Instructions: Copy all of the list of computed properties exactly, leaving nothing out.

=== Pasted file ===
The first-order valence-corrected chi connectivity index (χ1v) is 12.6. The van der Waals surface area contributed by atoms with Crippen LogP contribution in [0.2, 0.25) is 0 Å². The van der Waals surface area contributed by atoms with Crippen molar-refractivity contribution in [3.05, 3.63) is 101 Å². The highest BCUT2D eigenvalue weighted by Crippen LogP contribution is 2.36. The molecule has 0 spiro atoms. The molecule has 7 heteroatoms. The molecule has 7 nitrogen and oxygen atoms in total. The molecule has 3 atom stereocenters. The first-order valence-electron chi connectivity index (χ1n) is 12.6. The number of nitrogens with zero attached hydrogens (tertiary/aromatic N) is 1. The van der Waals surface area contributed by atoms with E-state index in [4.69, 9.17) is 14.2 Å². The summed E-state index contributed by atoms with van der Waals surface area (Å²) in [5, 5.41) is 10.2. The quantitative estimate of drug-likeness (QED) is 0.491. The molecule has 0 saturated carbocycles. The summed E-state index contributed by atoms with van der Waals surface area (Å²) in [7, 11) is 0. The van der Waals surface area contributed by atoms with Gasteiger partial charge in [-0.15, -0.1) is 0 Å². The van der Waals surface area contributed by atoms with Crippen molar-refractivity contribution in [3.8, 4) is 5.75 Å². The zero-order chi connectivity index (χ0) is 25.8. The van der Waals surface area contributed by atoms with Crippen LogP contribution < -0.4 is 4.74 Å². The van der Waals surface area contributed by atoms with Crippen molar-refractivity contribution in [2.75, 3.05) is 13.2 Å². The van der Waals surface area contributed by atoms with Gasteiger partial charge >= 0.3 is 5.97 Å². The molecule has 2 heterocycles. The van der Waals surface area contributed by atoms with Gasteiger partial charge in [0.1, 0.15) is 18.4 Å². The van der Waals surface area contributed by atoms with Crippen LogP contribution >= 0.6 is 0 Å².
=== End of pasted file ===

The first-order valence-corrected chi connectivity index (χ1v) is 12.6. The van der Waals surface area contributed by atoms with Crippen LogP contribution in [0.2, 0.25) is 0 Å². The van der Waals surface area contributed by atoms with Crippen molar-refractivity contribution in [3.05, 3.63) is 101 Å². The highest BCUT2D eigenvalue weighted by Crippen LogP contribution is 2.36. The molecule has 0 spiro atoms. The molecule has 7 heteroatoms. The molecule has 7 nitrogen and oxygen atoms in total. The molecule has 3 atom stereocenters. The first-order valence-electron chi connectivity index (χ1n) is 12.6. The number of nitrogens with zero attached hydrogens (tertiary/aromatic N) is 1. The van der Waals surface area contributed by atoms with E-state index in [4.69, 9.17) is 14.2 Å². The summed E-state index contributed by atoms with van der Waals surface area (Å²) in [5, 5.41) is 10.2. The quantitative estimate of drug-likeness (QED) is 0.491. The molecule has 0 saturated carbocycles. The summed E-state index contributed by atoms with van der Waals surface area (Å²) in [7, 11) is 0. The van der Waals surface area contributed by atoms with Gasteiger partial charge in [-0.15, -0.1) is 0 Å². The van der Waals surface area contributed by atoms with Crippen molar-refractivity contribution in [3.8, 4) is 5.75 Å². The zero-order chi connectivity index (χ0) is 25.8. The van der Waals surface area contributed by atoms with Crippen LogP contribution < -0.4 is 4.74 Å². The van der Waals surface area contributed by atoms with Crippen molar-refractivity contribution in [2.75, 3.05) is 13.2 Å². The van der Waals surface area contributed by atoms with Gasteiger partial charge >= 0.3 is 5.97 Å². The molecule has 2 heterocycles. The van der Waals surface area contributed by atoms with Gasteiger partial charge in [0.1, 0.15) is 18.4 Å². The van der Waals surface area contributed by atoms with Crippen LogP contribution >= 0.6 is 0 Å².